- Wisdom's “ways are ways of pleasantness, and all her paths are peace,” Prov. iii. 17. You are reading the Lord's book on the Lord's day, and are therefore in the way of adding to your treasures by seeking out the precious promises of God. “Every one that asketh receiveth ; and he that seeketh findeth ; and to him that knocketh it shall be opened,” Matt. vii. 8. I saw you both in the house of God in the morning and the afternoon, and you are no doubt encouraged by the word of consolation which God sent you by the mouth of his servant the preacher. It is pleasant for the weary pilgrim in the sandy desert to drink of the brook by the way, and to lift up his head; and equally pleasant it is for the aged Christian, in his pathway


to heaven, to partake of the living waters of eternal life, contained in the Holy Scriptures.

What a lovely day, and what a glorious sunset!

The sun sets as brightly, and heaven and earth are as fair on a week day as on the sabbath ; but when the mind has been tranquillized by the services of the sanctuary, when hope has been brightened, and faith strengthened by the spiritual privileges of the Lord's day, everything seems to wear a fairer aspect.

“Is there a time when moments flow

More lovelily than all beside ;
It is, of all the times below,

A sabbath eve in summer tide.

Oh, then the setting sun smiles fair,

And all below and all above,
The different forms of nature wear

One universal garb of loye,"

CALL ON A YOUNG CRIPPLE. Michael, I never make a call on you without regretting your infirmity; and yet when I see the thoughtless follies into which too many young people run, and observe your patience and humility, and especially your attention to Divine things, I cannot help thinking that God has clealt mercifully with you.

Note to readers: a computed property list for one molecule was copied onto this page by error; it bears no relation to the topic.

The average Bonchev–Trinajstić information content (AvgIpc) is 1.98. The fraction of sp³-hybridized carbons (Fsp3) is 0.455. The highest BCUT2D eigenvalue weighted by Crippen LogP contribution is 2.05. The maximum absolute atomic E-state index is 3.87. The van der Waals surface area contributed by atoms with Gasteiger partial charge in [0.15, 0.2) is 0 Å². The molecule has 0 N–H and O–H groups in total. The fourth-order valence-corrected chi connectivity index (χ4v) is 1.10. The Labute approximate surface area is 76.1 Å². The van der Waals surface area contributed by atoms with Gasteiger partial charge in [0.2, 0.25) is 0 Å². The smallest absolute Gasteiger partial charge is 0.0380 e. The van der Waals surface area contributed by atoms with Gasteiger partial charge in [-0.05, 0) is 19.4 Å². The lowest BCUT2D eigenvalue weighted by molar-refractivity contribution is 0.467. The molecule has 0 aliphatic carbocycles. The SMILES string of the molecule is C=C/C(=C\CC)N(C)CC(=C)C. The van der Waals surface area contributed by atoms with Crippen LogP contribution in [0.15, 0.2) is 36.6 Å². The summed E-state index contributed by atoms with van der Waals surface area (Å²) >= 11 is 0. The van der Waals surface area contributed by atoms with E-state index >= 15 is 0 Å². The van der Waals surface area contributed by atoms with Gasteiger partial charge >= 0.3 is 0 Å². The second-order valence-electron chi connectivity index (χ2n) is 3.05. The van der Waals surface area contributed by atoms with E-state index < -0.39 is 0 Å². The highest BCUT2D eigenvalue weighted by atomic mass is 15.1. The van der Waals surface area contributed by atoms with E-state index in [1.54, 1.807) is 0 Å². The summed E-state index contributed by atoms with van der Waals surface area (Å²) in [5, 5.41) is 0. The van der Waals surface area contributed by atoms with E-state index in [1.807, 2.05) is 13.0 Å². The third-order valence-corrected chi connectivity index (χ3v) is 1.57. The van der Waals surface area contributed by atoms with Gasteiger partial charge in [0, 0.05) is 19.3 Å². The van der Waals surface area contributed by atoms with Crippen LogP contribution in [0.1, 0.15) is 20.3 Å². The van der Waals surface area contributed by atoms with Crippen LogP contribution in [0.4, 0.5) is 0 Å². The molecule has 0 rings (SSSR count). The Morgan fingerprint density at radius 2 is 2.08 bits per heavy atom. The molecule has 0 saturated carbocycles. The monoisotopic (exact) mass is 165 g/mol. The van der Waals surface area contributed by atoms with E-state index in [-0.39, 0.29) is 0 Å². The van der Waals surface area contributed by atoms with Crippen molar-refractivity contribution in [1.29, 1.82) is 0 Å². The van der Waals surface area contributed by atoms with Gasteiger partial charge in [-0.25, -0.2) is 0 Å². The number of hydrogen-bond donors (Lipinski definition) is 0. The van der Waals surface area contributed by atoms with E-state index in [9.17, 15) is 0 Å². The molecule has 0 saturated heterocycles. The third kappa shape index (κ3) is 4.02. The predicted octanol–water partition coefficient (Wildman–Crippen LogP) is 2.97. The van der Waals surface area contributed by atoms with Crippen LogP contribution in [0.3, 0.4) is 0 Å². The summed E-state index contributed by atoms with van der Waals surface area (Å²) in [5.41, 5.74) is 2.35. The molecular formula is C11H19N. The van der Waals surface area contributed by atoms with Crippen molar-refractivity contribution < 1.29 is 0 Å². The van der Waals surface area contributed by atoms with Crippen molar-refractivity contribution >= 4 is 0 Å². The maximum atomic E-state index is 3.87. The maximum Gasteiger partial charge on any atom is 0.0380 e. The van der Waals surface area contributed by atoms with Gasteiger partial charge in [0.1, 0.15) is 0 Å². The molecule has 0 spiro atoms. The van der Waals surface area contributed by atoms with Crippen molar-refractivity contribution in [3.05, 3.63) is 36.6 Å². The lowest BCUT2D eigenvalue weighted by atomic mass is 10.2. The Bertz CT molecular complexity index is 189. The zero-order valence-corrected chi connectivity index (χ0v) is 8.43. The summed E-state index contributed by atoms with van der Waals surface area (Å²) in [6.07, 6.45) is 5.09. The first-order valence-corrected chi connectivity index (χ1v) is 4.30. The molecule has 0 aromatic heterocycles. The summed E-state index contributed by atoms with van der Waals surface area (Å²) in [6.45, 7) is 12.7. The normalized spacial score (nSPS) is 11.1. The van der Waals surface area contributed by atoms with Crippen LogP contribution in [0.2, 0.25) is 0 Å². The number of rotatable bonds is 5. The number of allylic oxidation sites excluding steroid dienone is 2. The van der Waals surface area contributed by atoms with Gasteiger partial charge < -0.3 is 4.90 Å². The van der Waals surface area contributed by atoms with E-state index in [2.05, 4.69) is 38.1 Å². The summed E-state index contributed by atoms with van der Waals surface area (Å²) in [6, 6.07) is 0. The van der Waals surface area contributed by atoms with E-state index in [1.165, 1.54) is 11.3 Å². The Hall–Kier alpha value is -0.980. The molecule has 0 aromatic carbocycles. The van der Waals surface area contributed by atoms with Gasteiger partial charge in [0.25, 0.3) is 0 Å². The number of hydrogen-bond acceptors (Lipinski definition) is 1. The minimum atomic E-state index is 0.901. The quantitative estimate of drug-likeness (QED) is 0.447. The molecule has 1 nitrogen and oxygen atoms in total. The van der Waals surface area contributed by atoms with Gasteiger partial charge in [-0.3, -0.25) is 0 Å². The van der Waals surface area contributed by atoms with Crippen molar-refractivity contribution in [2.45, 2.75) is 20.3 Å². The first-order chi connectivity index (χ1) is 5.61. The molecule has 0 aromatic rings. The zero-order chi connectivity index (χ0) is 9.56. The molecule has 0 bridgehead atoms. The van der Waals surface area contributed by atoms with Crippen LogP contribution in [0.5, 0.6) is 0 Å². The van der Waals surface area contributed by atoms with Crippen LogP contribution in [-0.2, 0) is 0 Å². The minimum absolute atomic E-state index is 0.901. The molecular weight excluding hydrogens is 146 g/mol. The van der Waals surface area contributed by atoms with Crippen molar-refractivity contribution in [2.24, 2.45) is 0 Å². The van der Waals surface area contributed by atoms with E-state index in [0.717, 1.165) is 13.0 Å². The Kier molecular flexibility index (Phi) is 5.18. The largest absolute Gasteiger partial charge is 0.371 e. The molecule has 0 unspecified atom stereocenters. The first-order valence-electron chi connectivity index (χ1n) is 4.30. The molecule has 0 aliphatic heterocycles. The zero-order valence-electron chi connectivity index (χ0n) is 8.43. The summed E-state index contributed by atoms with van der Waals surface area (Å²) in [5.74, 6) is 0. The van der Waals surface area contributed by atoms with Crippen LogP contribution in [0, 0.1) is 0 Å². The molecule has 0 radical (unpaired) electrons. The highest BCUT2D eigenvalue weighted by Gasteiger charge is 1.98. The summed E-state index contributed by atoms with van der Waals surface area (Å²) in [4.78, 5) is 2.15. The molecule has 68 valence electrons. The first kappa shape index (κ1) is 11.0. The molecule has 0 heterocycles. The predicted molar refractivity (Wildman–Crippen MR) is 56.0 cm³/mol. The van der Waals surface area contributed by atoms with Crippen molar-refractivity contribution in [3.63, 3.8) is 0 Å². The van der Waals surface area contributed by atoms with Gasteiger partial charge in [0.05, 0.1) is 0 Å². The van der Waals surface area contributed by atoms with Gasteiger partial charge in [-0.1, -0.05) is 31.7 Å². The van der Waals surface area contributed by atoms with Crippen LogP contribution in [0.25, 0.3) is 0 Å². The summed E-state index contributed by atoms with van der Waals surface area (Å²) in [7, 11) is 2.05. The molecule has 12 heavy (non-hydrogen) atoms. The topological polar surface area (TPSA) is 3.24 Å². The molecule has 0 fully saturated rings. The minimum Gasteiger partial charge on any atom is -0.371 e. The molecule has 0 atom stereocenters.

To be cut off in youth from the sports and enjoyments in which other young people indulge, appears hard; but if we believe that God has the will and the power to do what is best for all who call on his name, it will reconcile us to our afflictions, as well as add to our enjoyments. We cannot tell why one flower is nipped in the bud, and another permitted to bloom ; why one tree is smitten by the lightning, while another stretches forth its branches abroad uninjured. Nor need we afflict ourselves about the matter. If God so loved the world as to give his only begotten Son to die for us, we need not doubt that his protecting arms are around us, and his watchful eye over us for good. He will do that which is right for his people. I have heard the cripple on his crutches, and the aged in the midst of infirmity, rejoice that they had been afflicted; and God, who sanctified their afflictions, can abundantly sanctify yours. It is a great blessing, doubtless, to enjoy youth, to join in the buoyant pastimes of light-hearted companions; in the season of recreation to ascend the hill, and roam through the flowery valley, while the healthful breeze is blowing around ; but it is a still greater blessing to have the heart drawn by love to magnify the Lord, and the spirit to rejoice in God our Saviour. Be encouraged, then, Michael; if you are the